Chinua Achebe’s No Longer at Ease reveals its ending at the beginning: Obi Okonkwo is on trial for accepting a bribe. The trial is the talk of Lagos and the courtroom is crowded. Obi has maintained a demeanor of indifference throughout, but at the judge’s summation tears come to Obi’s eyes. The scene shifts to a British club, where Obi’s boss, Mr. Green, cites the case as proof of his conviction that ‘‘the African is corrupt through and through.’’ The Umuofia Progressive Union, an association of Ibo from Obi’s home village, meets to discuss Obi’s case. This group has raised funds to send select young men from Umuofia to study in England. Obi Okonkwo, a brilliant student, won the first scholarship, but disappointed his sponsors by studying English instead of law. The flash-forward ends, and the narrative backtracks to reveal how Obi’s disgrace came about, beginning with a prayer meeting and feast held at the Okonkwo family home before Obi’s departure for England. The guests sing, pray, and make speeches. The Reverend Samuel Ikedi thanks Obi’s father, Isaac Okonkwo, and urges Obi to take his studies seriously, deferring the pleasures of the flesh.
Obi gets his first brief view of the Nigerian capital of Lagos before flying to England. He stays with his childhood friend Joseph Okeke, but must walk around the neighborhood when Joseph brings a woman back to his apartment. The story then flashes forward several years, as Obi drives through the Lagos slums with his girlfriend, Clara, recalling his first impressions of the city. The couple’s mild quarrel reveals that their relationship is well established. Earlier that day, the pair had gone to lunch with Obi’s friend Christopher. The two men, who enjoy debating each other, engage in argument about bribery in the civil service. Obi espouses the view that bribery is routine to the older generation, but younger officials can afford to remain virtuous.
Obi and Clara’s relationship begins when they meet at a dance in London. Obi admires Clara’s beauty but is at a loss for words and steps on her toes on the dance floor. Eighteen months later, they happen to be returning to Nigeria on the same boat. Obi is invigorated by the sea in the morning and sits down to breakfast with the other passengers, avoiding Clara’s eyes. Later in the day the sea becomes choppy and Obi declines to eat his dinner. Clara, a nurse, comes to Obi’s cabin door with medicine for seasickness. Obi befriends a young Englishman, John Macmillan. In the evening, the boat anchors in the Madeiras and Obi disembarks with Macmillan and Clara. The three of them drink wine and return to the ship holding hands. When Macmillan goes to his cabin, Obi kisses Clara passionately and declares his love for her. Clara says she will hate herself in the morning, but returns his kiss.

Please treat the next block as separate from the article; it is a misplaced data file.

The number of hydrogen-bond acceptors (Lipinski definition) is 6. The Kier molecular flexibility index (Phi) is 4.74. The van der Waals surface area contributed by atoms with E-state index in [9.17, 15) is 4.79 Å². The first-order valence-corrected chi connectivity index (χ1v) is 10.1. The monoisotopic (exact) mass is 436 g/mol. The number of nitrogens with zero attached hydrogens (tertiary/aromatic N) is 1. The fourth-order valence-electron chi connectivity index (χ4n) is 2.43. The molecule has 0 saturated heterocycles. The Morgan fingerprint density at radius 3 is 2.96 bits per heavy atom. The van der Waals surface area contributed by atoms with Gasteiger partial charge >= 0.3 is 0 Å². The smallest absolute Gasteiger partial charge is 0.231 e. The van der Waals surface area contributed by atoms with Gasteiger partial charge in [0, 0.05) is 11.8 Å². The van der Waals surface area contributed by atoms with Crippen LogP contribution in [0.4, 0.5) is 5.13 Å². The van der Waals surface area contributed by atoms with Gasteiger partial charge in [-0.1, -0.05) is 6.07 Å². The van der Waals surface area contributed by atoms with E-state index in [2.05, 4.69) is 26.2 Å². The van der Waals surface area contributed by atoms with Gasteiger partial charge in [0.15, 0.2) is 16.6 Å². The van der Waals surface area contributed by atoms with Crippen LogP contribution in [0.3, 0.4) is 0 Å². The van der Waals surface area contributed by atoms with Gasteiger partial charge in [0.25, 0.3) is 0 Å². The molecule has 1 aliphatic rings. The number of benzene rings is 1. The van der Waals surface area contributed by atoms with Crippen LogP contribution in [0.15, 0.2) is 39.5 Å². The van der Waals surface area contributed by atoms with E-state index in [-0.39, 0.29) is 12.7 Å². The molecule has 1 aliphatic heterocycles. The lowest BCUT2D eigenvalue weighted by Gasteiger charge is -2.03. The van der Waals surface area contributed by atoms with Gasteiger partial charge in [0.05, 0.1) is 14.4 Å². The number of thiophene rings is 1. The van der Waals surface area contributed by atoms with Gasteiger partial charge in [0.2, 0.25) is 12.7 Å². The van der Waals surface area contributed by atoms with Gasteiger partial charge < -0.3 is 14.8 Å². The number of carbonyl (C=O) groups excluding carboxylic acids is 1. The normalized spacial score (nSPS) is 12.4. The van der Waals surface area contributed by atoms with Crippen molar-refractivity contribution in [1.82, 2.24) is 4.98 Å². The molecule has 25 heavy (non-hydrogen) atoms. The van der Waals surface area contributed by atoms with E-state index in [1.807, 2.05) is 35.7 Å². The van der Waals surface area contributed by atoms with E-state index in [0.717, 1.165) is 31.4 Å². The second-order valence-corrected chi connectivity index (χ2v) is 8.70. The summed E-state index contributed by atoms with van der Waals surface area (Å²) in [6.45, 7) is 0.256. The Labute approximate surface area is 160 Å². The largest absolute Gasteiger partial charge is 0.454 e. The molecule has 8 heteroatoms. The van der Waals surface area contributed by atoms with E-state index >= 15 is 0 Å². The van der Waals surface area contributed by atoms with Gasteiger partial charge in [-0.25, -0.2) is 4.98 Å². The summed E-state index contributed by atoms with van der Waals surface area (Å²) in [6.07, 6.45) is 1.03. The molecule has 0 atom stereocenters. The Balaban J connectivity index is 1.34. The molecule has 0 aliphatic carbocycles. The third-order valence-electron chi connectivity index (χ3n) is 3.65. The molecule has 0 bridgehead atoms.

On Obi’s arrival in Lagos, a young customs officer offers to reduce his duty payment in exchange for a bribe. Obi dismisses him coldly. The Umuofia Progressive Union (U.P.U.) holds a reception for Obi. The guest of honor shows up in his shirtsleeves, displeasing his hosts who expected him to dress formally. The union secretary introduces him with a rather pretentious address; Obi’s plainspoken speech fails to impress the crowd. Afterward, Obi and Joseph dine at the Palm Grove. The U.P.U. has paid for Obi to stay at a hotel, but Obi insists on staying at Joseph’s flat. A handsome young politician, Hon. Sam Okoli, enters the hotel lounge, and Obi spies Clara waiting outside in Okoli’s car.
At his job interview, Obi impresses the chairman of the Public Service Commission by discussing modern literature. When another man asks him directly whether his interest in the civil service relates to taking bribes, Obi’s response is heated. Obi sets out aboard one of the ubiquitous mammy-wagons—rickety pick-up trucks fitted out with brightly painted wooden roofs and benches that were West Africa’s principle means of public transportation—for the long journey to Umuofia. Police stop the wagon. One officer is about to take a bribe from the driver’s mate (someone who travels with the driver of a truck and helps them load and unload goods) when he sees Obi and stops. The other officer finds fault with the driver’s papers and ends up accepting an even larger bribe. The driver blames Obi for intervening and the other passengers mock the ‘‘too know’’ young man. After riding through the night, Obi stops at the market in Onitsha before a car takes him to Umuofia. The entire village has turned out to welcome him home. During the reception at the family compound, Isaac Okonkwo states that since his is a Christian house, no customary ceremony must be made over a kola nut. A quarrel ensues until an elder, Ogbuefi Odogwu, resolves matters by blessing the kola nut ‘‘in the name of Jesu Kristi.’’